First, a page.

by Fred de Vries and Frank Thuss, from Trend report: open educational resources 2013, published by www.surf.nl (CC BY)
At first sight, open educational resources (OER) and mobile devices would not seem to have much to do with one another. Mobile devices are rapidly replacing normal computers where creating and studying educational resources are concerned. That offers opportunities, but there are also downsides.
The higher education sector is gearing up for major changes, with new providers, new educational models (OER, Open Education, MOOCs), and an emerging open European education market influenced by the Bologna process. Today’s prospective students no longer become proficient in using desktop PCs but are used to working with mobile devices such as tablets and smartphones, and to being almost constantly connected to the Internet with social media and sources. The combination of these two trends means that the use of mobile devices is beginning to gain a serious place in Dutch education too, not only so as to access up-to-date information but also to support mobile learning and learning in a context. The latter is an important option for mobile learning: the learner’s location is taken into account and can be enhanced with artefacts. An example is mobile fieldwork with augmented reality (Ternier, 2013).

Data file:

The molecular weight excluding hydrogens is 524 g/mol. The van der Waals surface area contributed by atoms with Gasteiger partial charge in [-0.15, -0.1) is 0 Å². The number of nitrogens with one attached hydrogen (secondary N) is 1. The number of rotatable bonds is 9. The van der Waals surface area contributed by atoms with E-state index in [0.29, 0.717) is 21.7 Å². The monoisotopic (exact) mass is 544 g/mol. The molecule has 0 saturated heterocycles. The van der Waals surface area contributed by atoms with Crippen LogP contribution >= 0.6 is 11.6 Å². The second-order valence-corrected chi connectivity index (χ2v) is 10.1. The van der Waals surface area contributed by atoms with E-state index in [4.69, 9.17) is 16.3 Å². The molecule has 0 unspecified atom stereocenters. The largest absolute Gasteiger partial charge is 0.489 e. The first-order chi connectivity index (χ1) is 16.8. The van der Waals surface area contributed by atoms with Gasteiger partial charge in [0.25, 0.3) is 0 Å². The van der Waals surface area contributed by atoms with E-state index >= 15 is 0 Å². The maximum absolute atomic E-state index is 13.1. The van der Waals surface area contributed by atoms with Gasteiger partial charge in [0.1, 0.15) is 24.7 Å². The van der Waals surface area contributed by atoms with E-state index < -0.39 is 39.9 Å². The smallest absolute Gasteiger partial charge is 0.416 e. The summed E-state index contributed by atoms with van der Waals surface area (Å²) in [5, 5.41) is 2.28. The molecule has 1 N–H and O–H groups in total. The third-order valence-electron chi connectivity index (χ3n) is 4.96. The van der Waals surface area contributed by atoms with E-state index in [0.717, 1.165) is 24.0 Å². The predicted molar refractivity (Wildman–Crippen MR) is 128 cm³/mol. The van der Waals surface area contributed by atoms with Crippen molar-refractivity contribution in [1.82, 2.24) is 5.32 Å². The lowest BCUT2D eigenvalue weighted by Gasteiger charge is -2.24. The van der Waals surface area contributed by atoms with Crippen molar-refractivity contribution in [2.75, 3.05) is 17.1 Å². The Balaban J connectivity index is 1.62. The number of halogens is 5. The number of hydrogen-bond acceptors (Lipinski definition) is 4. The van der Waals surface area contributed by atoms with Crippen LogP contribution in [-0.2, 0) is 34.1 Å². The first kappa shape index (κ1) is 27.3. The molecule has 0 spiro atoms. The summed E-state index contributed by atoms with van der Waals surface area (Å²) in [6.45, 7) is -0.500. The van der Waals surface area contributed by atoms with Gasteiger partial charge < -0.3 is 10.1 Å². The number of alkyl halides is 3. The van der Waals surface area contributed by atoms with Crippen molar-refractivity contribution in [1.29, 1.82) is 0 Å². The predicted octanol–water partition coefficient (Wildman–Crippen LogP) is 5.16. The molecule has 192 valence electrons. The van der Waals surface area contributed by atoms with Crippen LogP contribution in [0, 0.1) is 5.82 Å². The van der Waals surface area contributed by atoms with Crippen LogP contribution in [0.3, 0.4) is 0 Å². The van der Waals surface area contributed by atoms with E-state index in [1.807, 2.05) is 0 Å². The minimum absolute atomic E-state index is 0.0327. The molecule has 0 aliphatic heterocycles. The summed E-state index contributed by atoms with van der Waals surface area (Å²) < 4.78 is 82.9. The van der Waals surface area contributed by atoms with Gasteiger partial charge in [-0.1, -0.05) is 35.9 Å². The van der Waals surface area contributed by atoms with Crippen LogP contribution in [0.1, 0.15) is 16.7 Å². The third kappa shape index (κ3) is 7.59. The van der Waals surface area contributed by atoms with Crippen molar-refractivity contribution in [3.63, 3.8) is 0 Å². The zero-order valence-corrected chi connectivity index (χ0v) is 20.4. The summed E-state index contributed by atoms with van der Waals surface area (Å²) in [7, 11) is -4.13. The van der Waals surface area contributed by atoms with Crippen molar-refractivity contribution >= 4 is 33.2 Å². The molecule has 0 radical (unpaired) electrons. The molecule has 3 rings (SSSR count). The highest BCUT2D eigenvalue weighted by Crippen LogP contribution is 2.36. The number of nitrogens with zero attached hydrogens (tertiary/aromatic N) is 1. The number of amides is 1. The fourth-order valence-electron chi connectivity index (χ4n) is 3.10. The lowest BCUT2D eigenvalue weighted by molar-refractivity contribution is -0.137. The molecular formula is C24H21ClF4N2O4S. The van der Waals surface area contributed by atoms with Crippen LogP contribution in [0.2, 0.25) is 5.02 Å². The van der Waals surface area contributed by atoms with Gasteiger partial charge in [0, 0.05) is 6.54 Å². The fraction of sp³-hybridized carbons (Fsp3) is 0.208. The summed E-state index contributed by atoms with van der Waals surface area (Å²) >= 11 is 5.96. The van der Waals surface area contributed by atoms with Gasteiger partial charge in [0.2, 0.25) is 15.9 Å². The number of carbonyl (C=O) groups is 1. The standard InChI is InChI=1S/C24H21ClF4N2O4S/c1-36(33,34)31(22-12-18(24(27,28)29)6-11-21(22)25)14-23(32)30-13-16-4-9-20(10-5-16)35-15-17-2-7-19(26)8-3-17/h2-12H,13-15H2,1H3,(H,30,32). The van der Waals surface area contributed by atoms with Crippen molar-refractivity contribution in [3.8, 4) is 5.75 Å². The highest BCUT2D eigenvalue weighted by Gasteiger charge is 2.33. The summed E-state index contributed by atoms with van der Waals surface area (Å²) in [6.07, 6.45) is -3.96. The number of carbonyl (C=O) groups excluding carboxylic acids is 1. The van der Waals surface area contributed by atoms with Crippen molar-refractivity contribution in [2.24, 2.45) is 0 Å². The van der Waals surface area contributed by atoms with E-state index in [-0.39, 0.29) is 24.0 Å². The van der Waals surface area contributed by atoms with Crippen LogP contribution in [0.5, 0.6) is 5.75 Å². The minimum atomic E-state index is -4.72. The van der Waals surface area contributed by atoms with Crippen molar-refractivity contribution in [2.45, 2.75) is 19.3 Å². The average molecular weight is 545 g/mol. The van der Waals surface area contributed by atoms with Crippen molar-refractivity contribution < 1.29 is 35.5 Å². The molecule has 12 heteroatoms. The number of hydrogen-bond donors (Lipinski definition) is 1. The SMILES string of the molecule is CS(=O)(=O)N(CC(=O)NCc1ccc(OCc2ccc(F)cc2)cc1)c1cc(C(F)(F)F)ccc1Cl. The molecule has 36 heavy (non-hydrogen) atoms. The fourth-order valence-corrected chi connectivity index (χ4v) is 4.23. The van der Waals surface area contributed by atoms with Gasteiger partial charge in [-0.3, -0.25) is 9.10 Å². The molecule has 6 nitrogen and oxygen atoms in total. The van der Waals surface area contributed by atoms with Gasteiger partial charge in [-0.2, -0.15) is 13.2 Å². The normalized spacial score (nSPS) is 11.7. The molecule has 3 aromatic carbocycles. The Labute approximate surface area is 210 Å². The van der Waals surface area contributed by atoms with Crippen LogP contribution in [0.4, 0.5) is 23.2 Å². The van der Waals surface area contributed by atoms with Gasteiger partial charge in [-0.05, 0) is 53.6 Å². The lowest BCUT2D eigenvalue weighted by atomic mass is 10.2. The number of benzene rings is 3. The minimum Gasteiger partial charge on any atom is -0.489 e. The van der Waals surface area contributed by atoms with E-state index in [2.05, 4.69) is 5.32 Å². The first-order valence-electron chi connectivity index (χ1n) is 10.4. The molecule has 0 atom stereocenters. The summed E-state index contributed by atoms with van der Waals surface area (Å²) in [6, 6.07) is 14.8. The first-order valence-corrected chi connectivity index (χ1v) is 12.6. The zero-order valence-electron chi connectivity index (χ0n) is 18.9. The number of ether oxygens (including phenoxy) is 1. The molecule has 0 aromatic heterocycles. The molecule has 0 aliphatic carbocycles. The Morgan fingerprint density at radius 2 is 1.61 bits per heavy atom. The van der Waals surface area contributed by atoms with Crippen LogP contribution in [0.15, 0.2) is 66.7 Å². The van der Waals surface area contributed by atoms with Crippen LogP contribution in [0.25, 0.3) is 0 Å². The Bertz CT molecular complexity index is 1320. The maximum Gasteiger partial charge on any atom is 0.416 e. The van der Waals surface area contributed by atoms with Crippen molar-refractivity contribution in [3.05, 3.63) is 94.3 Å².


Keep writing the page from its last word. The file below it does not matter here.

A number of higher education institutions are implementing pilots to identify the didactic scenarios in which learning with mobile devices can offer added value, and to determine how mobile learning can be integrated into the educational process after the pilots have been completed. The educational resources and apps utilised can be categorised as OER.